From: Clark C . Evans <cce@cl...>  20011122 18:17:39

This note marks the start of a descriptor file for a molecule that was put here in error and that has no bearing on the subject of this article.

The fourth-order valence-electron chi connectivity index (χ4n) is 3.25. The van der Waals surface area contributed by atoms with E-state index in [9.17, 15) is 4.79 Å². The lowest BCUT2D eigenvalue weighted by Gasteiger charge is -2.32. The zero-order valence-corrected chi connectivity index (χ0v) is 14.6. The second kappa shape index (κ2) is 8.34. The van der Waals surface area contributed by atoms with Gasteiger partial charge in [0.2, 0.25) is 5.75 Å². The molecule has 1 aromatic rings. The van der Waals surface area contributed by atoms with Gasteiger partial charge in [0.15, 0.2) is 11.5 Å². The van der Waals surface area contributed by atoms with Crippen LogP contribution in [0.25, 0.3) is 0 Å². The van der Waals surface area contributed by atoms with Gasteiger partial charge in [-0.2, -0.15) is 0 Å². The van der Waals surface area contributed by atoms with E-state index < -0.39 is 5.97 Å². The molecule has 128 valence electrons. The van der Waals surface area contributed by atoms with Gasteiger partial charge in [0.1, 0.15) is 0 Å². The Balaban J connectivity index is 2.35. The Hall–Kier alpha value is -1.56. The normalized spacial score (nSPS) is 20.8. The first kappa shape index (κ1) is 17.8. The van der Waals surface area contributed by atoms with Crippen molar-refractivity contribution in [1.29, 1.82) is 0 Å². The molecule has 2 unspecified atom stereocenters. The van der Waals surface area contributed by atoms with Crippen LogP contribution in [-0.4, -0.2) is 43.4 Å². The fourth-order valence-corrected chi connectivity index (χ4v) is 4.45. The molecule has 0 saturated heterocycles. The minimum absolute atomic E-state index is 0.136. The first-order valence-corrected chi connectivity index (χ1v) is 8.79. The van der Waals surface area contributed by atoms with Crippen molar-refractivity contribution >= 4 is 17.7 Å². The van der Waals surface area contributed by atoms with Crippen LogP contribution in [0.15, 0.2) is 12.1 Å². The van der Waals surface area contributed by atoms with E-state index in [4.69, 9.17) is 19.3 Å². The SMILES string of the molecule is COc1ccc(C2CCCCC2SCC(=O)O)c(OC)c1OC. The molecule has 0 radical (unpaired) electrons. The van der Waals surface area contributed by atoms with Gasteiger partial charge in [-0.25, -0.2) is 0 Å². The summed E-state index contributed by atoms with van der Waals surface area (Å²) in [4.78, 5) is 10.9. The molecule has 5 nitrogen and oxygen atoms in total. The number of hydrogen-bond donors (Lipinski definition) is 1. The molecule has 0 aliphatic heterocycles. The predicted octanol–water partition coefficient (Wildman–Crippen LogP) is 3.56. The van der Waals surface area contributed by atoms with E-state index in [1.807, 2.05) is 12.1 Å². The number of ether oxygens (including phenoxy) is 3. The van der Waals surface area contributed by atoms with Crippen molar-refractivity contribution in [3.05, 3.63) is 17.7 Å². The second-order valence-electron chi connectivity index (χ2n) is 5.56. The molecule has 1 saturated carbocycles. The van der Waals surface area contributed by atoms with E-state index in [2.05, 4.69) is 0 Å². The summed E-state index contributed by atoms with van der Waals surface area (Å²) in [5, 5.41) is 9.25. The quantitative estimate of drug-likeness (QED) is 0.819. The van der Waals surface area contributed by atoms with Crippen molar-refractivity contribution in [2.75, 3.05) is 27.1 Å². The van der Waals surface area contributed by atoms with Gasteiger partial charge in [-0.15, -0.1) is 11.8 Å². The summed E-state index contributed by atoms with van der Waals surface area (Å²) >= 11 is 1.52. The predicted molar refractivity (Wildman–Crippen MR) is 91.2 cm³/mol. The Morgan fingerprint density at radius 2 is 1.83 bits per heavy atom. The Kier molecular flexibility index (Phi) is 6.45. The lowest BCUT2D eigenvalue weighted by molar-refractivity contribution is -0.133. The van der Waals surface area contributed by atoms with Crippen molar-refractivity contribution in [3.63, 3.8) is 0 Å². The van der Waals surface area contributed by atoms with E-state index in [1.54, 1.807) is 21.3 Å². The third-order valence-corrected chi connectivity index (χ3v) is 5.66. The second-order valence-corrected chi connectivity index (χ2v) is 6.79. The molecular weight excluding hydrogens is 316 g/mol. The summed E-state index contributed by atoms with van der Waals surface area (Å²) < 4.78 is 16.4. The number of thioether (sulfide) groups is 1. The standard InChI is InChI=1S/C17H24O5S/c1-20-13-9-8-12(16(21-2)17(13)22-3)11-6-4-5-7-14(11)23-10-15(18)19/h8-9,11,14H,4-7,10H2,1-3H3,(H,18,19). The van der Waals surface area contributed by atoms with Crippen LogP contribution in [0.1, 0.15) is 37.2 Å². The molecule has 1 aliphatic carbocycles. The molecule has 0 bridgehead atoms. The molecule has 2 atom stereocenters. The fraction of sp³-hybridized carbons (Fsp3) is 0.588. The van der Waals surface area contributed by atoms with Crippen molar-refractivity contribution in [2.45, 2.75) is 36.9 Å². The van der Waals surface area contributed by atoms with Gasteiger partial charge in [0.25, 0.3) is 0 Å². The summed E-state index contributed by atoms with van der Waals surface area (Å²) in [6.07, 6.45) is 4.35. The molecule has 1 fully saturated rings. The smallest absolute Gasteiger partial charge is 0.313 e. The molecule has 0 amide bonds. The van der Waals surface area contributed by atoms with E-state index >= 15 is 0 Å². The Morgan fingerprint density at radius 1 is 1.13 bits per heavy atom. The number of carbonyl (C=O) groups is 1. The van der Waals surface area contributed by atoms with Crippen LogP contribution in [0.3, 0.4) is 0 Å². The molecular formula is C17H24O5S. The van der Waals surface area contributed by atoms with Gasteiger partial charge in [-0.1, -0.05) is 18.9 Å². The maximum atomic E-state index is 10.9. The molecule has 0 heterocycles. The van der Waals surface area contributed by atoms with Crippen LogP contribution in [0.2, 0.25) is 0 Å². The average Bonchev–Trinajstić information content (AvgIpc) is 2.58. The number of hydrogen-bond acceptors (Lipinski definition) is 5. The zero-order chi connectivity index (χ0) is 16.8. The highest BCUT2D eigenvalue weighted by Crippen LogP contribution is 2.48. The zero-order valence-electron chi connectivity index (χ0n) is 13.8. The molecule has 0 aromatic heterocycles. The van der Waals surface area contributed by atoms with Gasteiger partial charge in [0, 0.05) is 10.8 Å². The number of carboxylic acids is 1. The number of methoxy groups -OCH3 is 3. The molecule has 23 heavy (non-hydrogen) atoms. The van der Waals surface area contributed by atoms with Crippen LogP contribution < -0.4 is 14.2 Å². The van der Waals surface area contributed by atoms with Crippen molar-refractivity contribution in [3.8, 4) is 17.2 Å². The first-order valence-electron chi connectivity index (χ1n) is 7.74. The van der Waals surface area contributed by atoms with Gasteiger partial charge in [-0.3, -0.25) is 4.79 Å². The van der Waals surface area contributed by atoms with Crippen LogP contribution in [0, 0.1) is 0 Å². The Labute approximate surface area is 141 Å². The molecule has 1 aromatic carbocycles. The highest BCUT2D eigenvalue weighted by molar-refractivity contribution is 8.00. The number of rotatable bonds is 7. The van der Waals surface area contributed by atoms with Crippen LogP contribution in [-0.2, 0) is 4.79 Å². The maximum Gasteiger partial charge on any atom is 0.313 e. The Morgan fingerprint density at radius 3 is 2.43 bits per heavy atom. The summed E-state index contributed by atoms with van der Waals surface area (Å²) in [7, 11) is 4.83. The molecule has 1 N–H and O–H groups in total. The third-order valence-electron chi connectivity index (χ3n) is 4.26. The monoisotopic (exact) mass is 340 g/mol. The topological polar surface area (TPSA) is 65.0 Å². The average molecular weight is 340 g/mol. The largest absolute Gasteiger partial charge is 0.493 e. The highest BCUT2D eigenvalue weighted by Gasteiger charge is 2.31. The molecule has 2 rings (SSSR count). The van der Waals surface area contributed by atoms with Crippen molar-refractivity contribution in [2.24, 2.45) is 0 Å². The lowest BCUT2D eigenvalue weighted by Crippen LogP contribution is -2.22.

Just to stop any "shock" factor of this model, I wanted to note that it is close to being formally backed via common mathematical constructs. As part of our references section, I'm going to include a reference to Enderton (a common senior/graduate level set theory text) and will have words like "function" and "equivalence class" point to this text (with a small explanation so that those without the text and some math background can grok it). I'm having a bit of a harder time with figuring out the best way to express the transfer method. In the transfer model, I think the transfer method is just a string. Where in the binding model, it is an actual type/class/whatever. Also, it turns out that the YAML model has two core equivalence relations: identity and equality. (I will rename "similar" to equality in a future draft). This was somewhat unexpected, but needed. Also, rather than make up our own "collection" construct, I just figure that it'd be better to express it as a plainolefunction. Although what is interesting is that the domain node set is restricted by the equality equivalence relation where the range is only restricted by the identity equivalence relation. This I found to be very intriguing. Anyway... in case it isn't obvious, I'm not pulling stuff out of thin air here; this seems to be the formalizm that we've constructed. If I'm incorrect, I'd like to hear about it. Tonight and tomrow I'll work on the serialization model and the binding model. The former is easy, it is just adding our styles for scalars and I think an access property (none,random,sequential). As such, the serialization model (even though I've shown it below the transfer model) is actually a superset of the transfer model, as is the binding model. The transfer model is really the LCD of the two models. Best, Clark On Thu, Nov 22, 2001 at 01:18:24PM 0500, Clark C . Evans wrote:  An ASCII version of the draft information  model for your review. A better word  for "dumper" and "binder" would be great.   ...   2 Information Model   An information model is an abstraction that codifies the  expected behavior of processing systems. Such a model  describes which chunks of data are important and  relationships between those chunks. Implicitly, these  relationships form invariants which must be enforced for  information to remain consistent between processing  systems.   This section introduces key YAML concepts and presents the  YAML information model. This model details how a YAML  processor must treat YAML texts to enable information  portability between various systems. Those processors which  fail to preserve the model described are noncompliant.   2.1 Layers   A YAML system consists of three layers: a serialization  format, a transfer representation, and a native binding.  There are four basic processing components: a parser, a  binder, a dumper, and an emitter. These components  translate YAML information between the layers as shown  below.    [serialization > [transfer > [native  format] representation] binding]  (parser) (binder)   [native > [transfer > [serialization  binding] representation] format]  (dumper) (emitter)   For each layer above is an information model. The model for  the serialization layer distinguishes between content that  is informational and the content which is a property of the  serialization itself. The model for the transfer  representation describes the core invariants which all YAML  systems must enforce. The model for the binding layer is  dependent upon the native language and platform being used.  This specification partially describes such a model, but  leaves the complete definition to the particular binding.   2.2 Transfer Model   The transfer model serves as the core abstraction for YAML  processing. It consists of the node concept, the identity  and equals equivalence relations, scalar and collection  nodes. YAML implementations may vary significantly, but  they must be conceptually grounded with this formalism.   node   An abstract object having the following properties:   kind  A node may be one of two kinds, a collection or a  scalar.  method  A node is associated with a transfer method.   identity   An equivalence relation which can be used to determine  if a given object is a particular node.   nodeset   An unordered association of zero or more nodes. A node  may participate in many node sets without restriction.  A node with a particular identity may only appear once  in a given node set.   scalar   A scalar is a node that has an additional string  property.   string  An ordered sequence of unicode characters. This  sequence of characters must remain constant and is  inseparable from the node.   transfer method   A transfer method is a abstract object which is used by  the binding layer for what ever purposes it requires. A  transfer method has a string representation.   transfer string  An ordered sequence of unicode characters. This  sequence of characters must remain constant and is  inseparable from the transfer method.   collection   A collection is a triplet consisting of two node sets,  the domain and range, together with a function from the  domain onto the range. The domain is restricted such  that only one node from a similar equivalence class may  be a member. The term function has its usual meaning:  For any given node in the domain, there exists exactly  one node in the range to which it is associated.   similar   An equivalence relation which can be used to determine  if two given objects have similar structure. The  meaning of this relation is determined by the object.   similar scalar  Two scalars are similar means they have exactly the  same ordered sequence of unicode characters, and a  similar transfer method.  similar transfer method  Two transfer methods are similar means that their  corresponding transfer strings they have exactly  the same ordered sequence of unicode characters.  similar nodeset  Two nodesets are similar means for each node in  one, there exists at least one node in the other  such that the two nodes are similar.  similar collection  Two collections, X and Y are similar means that the  domains of X and Y are similar, the range of X and  Y are similar, and for every node x in the domain  of X, with similar node y in the domain of Y the  image of x under the function for X is similar to  the image of y under the function for Y.   2.3 Serialization Model   The serialization model is an extension of the transfer  model in that it includes support for node styles,  comments, and other goodies. It also defines two subsets of  collections, mappings and sequences. Where a sequence is a  collection where the domain is a continuous subset of the  integers starting with 0.   2.4 Native Model   The native model describes how the transfer method could  used to construct a hierarchy of types. In particular, it  describes the properties of integers, floats, dates, and  other builtin types.    _______________________________________________  Yamlcore mailing list  Yamlcore@...  https://lists.sourceforge.net/lists/listinfo/yamlcore  Clark C. Evans Axista, Inc. http:\\axista.com 800.926.5525 Collaborative Software for Project Management Patriotisim means protecting core values during difficult times, not pasting a flag on your SUV and repealing the Bill of Rights.